Is Apple going to take a crack at a hybrid? Or is it eying a more conventional product?
Those are burning questions that analysts and the supply chain are trying to figure out.
Predicting Apple's next move has become a sport. With the supply chain (in the case of Apple, largely the collection of component suppliers) the arena where, after some trial-and-error, a final product emerges the winner.
Market researchers are the bookies, calculating the odds based on their best educated guess from supply chain sources.
The iPhone 6 is the latest example: thea 4.8-inch (roughly) phone and, possibly later, a larger phone-like device.
But analysts are stumped -- at the moment --(or 12.85-inch, depending on who you talk to) "iPad Pro" is exactly.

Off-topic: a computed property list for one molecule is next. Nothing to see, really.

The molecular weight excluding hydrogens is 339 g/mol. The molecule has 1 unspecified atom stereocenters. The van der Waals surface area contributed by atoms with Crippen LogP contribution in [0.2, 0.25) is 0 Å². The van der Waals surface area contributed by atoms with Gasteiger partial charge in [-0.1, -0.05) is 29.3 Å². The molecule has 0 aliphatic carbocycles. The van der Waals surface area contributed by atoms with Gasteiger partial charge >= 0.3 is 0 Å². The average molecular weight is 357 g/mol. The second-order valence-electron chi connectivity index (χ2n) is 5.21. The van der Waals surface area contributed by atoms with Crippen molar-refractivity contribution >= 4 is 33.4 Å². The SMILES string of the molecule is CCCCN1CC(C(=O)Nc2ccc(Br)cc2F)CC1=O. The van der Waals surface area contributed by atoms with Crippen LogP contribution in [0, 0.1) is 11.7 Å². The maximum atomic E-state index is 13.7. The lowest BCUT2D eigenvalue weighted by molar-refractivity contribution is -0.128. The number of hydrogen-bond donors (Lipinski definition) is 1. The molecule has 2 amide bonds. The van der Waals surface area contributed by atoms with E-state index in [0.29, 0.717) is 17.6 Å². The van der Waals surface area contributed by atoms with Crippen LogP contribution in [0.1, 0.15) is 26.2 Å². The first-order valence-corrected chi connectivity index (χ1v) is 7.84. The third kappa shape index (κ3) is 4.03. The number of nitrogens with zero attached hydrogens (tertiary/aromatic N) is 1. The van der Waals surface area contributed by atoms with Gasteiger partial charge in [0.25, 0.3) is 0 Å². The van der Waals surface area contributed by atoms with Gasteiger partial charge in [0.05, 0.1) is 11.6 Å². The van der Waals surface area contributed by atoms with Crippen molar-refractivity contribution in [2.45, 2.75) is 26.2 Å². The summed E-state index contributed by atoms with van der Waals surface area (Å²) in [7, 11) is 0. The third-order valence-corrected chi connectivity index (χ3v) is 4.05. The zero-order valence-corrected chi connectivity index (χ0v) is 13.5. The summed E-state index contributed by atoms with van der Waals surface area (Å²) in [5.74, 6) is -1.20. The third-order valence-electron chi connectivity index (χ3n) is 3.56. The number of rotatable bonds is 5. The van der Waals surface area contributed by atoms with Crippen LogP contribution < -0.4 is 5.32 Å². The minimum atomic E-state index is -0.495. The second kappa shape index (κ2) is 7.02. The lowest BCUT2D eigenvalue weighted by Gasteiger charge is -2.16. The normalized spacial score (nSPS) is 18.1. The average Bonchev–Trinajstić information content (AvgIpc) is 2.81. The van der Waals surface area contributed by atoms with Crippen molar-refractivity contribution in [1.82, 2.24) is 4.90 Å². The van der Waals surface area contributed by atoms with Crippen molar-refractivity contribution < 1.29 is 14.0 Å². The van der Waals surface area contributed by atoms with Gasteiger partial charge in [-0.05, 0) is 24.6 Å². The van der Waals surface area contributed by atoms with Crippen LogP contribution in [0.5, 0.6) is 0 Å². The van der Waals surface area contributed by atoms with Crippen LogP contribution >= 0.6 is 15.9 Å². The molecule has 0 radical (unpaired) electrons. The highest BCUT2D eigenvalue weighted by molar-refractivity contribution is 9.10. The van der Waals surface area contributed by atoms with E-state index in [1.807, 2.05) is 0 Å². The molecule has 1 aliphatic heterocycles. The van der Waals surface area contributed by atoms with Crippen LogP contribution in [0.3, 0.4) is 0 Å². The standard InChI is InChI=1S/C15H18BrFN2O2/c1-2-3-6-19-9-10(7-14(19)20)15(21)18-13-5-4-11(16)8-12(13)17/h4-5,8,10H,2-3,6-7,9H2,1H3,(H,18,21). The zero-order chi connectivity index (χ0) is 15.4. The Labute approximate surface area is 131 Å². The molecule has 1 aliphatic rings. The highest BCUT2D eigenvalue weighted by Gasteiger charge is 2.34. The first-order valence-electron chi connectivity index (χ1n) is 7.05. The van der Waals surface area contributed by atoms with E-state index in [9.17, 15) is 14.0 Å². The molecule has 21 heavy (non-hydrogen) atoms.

One source with connections in the Asian supply chain told me this week that there is an "internal debate" at the source's company as to whether it's "targeted for the notebook line, rather than the iPad line."
"Provided it's actually in development rather than in testing," the source added.
But here's a real product that may give impetus for Apple to bring out a larger iPad-esque device: the 12.2-inch (large by tablet standards) Galaxy Tab Pro, which Samsung has just begun selling.
The South Korean company is marketing it as a business-friendly tablet, with a Samsung-branded keyboard and mouse to go with it. If Samsung makes headway with this in markets untapped by the iPad, that could give Apple reason enough.
And the Windows 8/8.1 camp is already making a play for businesses with detachables. The HP Spectre XT is a 13.3-inch Windows 8.1 tablet that plugs into a battery-powered HP keyboard to become a full-fledged laptop.
Lenovo has the 11.6-inch Miix 2, also a tablet that can covert to a laptop.
Apple could of course decide it doesn't need to go there.that Apple may also be eying a more conventional 12-inch MacBook (maybe an Air).
But I'm betting it does.